||Oxide semiconductors, especially ZnO, have been a subject of considerable research interest due to their interesting optoelectronic properties. Recent researches have shown that one-dimensional ZnO nanowires have characteristics of high stability, good luminescence efficiency, low critical voltage, high radiate current density and durability. In this study photoluminescence (PL) spectroscopy and Raman scattering spectroscopy were utilized to explore the optical properties of ZnO nanowires.|
The ZnO nanowires were grown on a-plane sapphire substrates by a simple vapor phase transport method without metal catalysts. Such a catalyst-free synthesis can avoid the metal remnants in the nanowires. Room temperature PL measurement showed that the intensity of ultraviolet (UV) luminescence increases as the average diameter of ZnO nanowires decreases. Such an observation is quite different from the reported PL data of nanowires grown with the use of catalysts. Moreover, an “anomalous” redshift of the UV peak position with diminished wire diameter was observed. We attribute this redshift to the effects caused by the laser heating.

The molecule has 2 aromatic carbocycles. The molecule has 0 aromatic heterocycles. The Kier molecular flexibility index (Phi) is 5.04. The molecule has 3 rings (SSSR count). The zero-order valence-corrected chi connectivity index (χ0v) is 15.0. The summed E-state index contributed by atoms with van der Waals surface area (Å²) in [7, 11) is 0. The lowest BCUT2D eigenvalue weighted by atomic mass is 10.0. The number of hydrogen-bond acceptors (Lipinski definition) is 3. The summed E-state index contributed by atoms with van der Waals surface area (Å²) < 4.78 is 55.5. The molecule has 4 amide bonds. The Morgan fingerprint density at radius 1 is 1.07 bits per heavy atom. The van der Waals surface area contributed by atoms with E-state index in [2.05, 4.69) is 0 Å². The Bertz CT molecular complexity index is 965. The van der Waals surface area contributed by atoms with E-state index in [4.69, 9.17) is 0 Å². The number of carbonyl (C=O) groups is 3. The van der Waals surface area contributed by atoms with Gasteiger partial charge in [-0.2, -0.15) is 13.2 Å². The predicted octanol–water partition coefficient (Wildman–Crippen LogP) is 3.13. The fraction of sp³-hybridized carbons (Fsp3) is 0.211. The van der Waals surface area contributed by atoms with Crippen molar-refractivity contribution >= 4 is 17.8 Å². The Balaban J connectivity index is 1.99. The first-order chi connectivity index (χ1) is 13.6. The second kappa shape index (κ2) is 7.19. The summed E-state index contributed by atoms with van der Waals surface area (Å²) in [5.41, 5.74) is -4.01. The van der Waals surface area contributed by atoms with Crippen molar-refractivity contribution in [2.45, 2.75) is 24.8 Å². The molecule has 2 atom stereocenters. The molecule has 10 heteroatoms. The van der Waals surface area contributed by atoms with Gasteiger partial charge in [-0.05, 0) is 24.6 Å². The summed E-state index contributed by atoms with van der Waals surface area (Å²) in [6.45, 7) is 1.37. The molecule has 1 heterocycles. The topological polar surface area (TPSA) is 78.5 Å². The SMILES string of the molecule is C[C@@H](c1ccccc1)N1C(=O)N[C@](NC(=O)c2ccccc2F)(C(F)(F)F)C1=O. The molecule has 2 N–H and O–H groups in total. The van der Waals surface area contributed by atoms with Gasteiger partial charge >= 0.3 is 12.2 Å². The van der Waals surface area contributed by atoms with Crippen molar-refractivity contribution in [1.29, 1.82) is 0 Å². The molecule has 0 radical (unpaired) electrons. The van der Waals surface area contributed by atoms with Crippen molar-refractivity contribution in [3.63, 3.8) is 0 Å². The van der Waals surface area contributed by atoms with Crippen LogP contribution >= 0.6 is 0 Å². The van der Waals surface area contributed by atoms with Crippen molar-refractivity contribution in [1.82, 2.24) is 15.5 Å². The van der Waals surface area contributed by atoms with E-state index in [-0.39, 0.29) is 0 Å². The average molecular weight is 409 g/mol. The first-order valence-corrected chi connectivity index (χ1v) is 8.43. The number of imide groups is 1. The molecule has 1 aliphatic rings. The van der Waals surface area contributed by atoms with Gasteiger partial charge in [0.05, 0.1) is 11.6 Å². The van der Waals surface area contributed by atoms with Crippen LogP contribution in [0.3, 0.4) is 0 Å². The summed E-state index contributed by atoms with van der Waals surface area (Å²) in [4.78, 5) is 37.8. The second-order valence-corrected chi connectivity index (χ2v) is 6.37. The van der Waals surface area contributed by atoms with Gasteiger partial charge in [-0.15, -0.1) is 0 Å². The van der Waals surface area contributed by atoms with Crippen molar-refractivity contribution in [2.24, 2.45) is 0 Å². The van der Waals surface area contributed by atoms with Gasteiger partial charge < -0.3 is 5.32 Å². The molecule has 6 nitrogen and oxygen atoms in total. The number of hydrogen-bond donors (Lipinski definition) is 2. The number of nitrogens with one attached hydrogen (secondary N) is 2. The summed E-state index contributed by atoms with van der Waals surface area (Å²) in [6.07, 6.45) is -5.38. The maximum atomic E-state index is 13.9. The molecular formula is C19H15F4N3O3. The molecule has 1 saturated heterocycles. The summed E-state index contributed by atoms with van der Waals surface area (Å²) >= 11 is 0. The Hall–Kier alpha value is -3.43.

The full-width at half maximum (FWHM) of the UV luminescence from the ZnO nanowires was found to decrease with better uniformities of wire distribution, alignment, and diameter. In addition, the ratio of UV to green emission integrated intensities becomes higher as the FWHM of the UV peak decreases. Thus the FWHM of the UV luminescence seems to be a measure of the uniformity and crystallinity (defects) of ZnO nanowires.
Temperature-dependent PL and Varshni relation fitting results show the center position of UV luminescence is 3.29 eV for ZnO nanowires, and 3.24 eV for ZnO buffer layer structures. The Raman spectroscopy and SEM studies showed that the samples with randomly oriented nanowire structures exhibit the A1(LO) and E1(LO) vibrating modes.